James K. Galbraith takes our book, Inflation Targeting: Lessons from the International Experience, as the jumping-off point for a screed against obsession with price stability ("The Inflation Obsession: Flying in the Face of the Facts," January/February 1999). He does Foreign Affairs readers a disservice by misrepresenting our argument and, as a result, leaves them uninformed about perhaps the most important current debate on the conduct of monetary policy.


Inflation targeting -- and our "manifesto" in favor of it (to use Galbraith's characterization) -- is not so much about the objectives of monetary policy as about its implementation, particularly the way in which monetary decisions are made and explained. Neither the inflation-targeting regimes adopted by countries such as Australia, Canada, Israel, New Zealand, Spain, Sweden, and the United Kingdom nor the arguments advanced in our book commit inflation targeters to a destructive, single-minded focus on inflation in the short term. To the contrary, the features that accompany such systems -- namely, the added transparency and accountability of central banks that have publicly announced inflation targets -- are the best guarantees against policy mistakes. This is why the European Central Bank and the Federal Reserve Board should adopt these measures.

Galbraith is too concerned with demolishing a straw man to pay much attention to what our book actually says. He asserts, for example, that "the authors of Inflation Targeting do not discuss the Humphrey-Hawkins Act," the U.S. legislation most closely addressing the Fed's mandate and accountability. If Galbraith had glanced at our index, he would have seen that we actually have a three-page discussion of Humphrey-Hawkins in the context of our recommendations for enhancing the transparency of the Fed's operations. A little later, he dismisses our argument that inflation-targeting countries have enjoyed improved economic performance: "A fair evaluation of this claim would require a comparative perspective, which the authors do not provide." Yet our book contains 9 country studies spread over 163 pages, plus a chapter comparing the economic performance of 4 inflation-targeting countries to that of 4 nontargeting countries. What does this provide if not "a comparative perspective," and a fair one at that?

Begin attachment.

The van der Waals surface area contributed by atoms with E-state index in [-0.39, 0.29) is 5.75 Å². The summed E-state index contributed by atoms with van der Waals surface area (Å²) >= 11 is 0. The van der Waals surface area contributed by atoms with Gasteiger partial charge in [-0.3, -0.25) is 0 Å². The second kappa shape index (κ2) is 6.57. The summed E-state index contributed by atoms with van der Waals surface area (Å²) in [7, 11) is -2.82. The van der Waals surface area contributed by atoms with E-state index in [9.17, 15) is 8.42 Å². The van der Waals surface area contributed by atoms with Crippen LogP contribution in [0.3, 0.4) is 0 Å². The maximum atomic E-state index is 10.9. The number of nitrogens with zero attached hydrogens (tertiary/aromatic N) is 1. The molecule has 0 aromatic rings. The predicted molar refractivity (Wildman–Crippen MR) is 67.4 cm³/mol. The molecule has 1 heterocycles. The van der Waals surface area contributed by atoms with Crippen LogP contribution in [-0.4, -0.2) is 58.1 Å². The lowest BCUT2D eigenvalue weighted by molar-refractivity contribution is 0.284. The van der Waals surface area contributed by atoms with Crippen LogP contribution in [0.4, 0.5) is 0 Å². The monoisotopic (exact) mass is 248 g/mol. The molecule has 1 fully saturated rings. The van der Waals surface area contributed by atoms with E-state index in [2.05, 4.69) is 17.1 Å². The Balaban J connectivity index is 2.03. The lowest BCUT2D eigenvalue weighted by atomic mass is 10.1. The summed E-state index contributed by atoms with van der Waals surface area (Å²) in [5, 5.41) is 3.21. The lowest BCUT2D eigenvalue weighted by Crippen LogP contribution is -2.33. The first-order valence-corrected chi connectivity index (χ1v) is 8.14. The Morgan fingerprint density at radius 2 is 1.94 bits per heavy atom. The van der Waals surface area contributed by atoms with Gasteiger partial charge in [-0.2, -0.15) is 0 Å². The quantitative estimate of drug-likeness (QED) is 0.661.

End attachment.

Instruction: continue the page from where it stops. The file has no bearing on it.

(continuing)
Galbraith contends that our argument "rests on a theory that links monetary policy exclusively to inflation control and denies central banks any important role in determining economic growth and unemployment." He further implies that if the Fed had followed our advice in its policymaking during the 1990s, it would have raised interest rates unnecessarily because it paid exclusive attention to the "natural rate of unemployment" while ignoring the leading economic indicators. Regarding the first claim, we state quite explicitly in Inflation Targeting that "the idea that monetary policy literally has no goals other than to control inflation would find little support from the public, from central bankers, or from monetary economists," and it finds none from us either, as our argument makes clear. With respect to the allegation that we favor a blinkered Fed, in our book we note that "inflation targeting requires the central bank to use structural and judgmental models of the economy, in conjunction with whatever information it deems relevant. In other words, inflation targeting is very much a 'look at everything' strategy."

On the fundamental issue of monetary policy goals, Galbraith ignores what we wrote in favor of attempted mind-reading, commenting, "One suspects instead that what they really want is to abandon full employment as a formal objective of American monetary policy." If we really wanted that, we would have written that -- but we don't want it so we didn't. In our discussion of Humphrey-Hawkins -- the one that Galbraith claims does not exist -- we explicitly describe the implications of the Fed's adopting our inflation-targeting proposal: "The Humphrey-Hawkins legislation now in effect appears to be sufficiently broad and non-specific to make new legislation unnecessary to implement the framework we have proposed here. Nevertheless, it would be desirable to modify the [law so that it] specifies that price stability is the overriding long-run objective of monetary policy, but also mandates attention to other important economic goals." And as we conclude approvingly from our research on various countries' experiences with inflation targeting, "the notion that monetary policy-makers under inflation targeting are indifferent to the performance of the real economy is simply incorrect. The capacity to deviate from the target if necessary allows the central bank a significant degree of flexibility in trying to stabilize the economy in the short run."